The simple six-speed auto transmission is imported from US firm Allison and has a top speed of 45kph. In-cab controls are limited to a small blister pad, which probably suits the basic demands of Ursus’ target market. Familiar names continue with the axles, which are sourced from ZF and Carraro.
Surprisingly, the £65,000 spec includes air conditioning and LED lights, but no rear linkage – just a ball-type pick-up hitch to drag trailers about.
Deutz-Fahr is the latest tractor maker to jump on the renewables bandwagon. With the help of some university geeks it has built a 120hp 5120C tractor powered partly by methane gas stored in canisters tucked behind the rear cab pillars.
New Holland was the first of the big names to really push methane as a viable alternative to diesel. It hopes to have its version on sale to farmers within five years and is currently conducting extended trials with the technology fitted to a 179hp T6.175.
Steyr’s Terrus tops 300hp
Steyr is the latest maker in the CNH line-up to launch a new heavy-duty tillage tractor.
We’ve already seen the Optum from Case-IH and a beefed-up T7 from New Holland, but now the Austrian brand has been given its own version called the Terrus.
The model being unveiled at this year’s show was the flagship 6300 CVT. Unsurprisingly, this comes with the same 6.7-litre Fiat engine as its blue and red siblings, which generates a peak power of just over 300hp.
The models are only available with a CVT transmission and as usual won’t be easy to get your hands on one in the UK.
However, the Case Optum and New Holland’s T7 HD are almost identical, so unless you’re a particular fan of the red-and-white livery there’s no need to worry. For those that don’t need that much grunt, there’ll also be a slightly detuned 6270 version that tops out at just over 280hp.
It’s not often that you get a new tractor brand bursting on to the scene, but this year’s Agritechnica saw the birth of a new collaboration between Italy and China.
Arbos tractors are the lovechild from a deal between a group of Italian business partners – which also owns precision drill maker Matermacc – and China’s biggest tractor brand – Foton.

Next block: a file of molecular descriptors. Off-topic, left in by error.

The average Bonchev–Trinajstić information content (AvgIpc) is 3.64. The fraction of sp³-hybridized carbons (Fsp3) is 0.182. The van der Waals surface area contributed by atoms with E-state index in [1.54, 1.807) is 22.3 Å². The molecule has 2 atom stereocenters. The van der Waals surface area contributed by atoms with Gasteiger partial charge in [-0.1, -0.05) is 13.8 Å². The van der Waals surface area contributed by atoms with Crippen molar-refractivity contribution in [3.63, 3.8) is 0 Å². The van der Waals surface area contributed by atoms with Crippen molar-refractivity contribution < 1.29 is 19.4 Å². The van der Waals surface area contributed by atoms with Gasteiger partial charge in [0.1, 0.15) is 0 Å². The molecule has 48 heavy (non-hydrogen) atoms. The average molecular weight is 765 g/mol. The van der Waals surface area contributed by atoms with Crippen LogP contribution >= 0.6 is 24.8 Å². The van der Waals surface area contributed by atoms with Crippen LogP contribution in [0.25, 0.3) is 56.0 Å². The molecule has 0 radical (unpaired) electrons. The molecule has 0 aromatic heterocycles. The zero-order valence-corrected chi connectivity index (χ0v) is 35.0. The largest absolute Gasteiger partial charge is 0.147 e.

At the moment most of the cream-and-green tractors are only suitable for selling to the Chinese market, but there is one 130hp tractor that is destined for European and UK soils.
This is fitted with a 3.5-litre turbocharged Kohler engine that’s similar to the block JCB uses in some of its machines.
The biggest model built so far is fitted with a 270hp Deutz engine, but it will be a good while before we see one of these trundling around on European soils because of our tighter emissions regulations.
All models are being built in China by Foton, which is currently bolting together 110,000 tractors and 70,000 combines every year.
New look for Zetor
Zetor was showing off a fresh new look, which it plans to roll out across its tractor range over the next few years.
The sleeker design was penned by famous Ferrari designer Pininfarina and in an attempt to spice things up the tinwork has been given lick of cherry red metallic paint.
The Czech maker plans to incorporate the design into its upcoming models, one of which is likely to be a tractor with as much as 200hp under the bonnet.
Turkey seems to be brimming with small tractor makers looking to migrate their machines across the rest of Europe.
Istanbul-based Basak is one of the latest to set its sights on the potentially money-spinning markets of Germany, France and the rest of the EU, and it had a surprisingly large stand at this year’s Agritechnica.
As with most of these smaller eastern brands, the tractors are a built from a kit of well-known parts. That means the flagship 90hp machine has a Perkins engine with Carraro transmission and front axle.
Despite its simple looks there’s a decent-sized options list that includes an in-built air compressor and a hydraulic top link.
At the moment Basak doesn’t have a machine that will meet the EU’s stringent emissions regulations, but it will only be a couple of years before it does.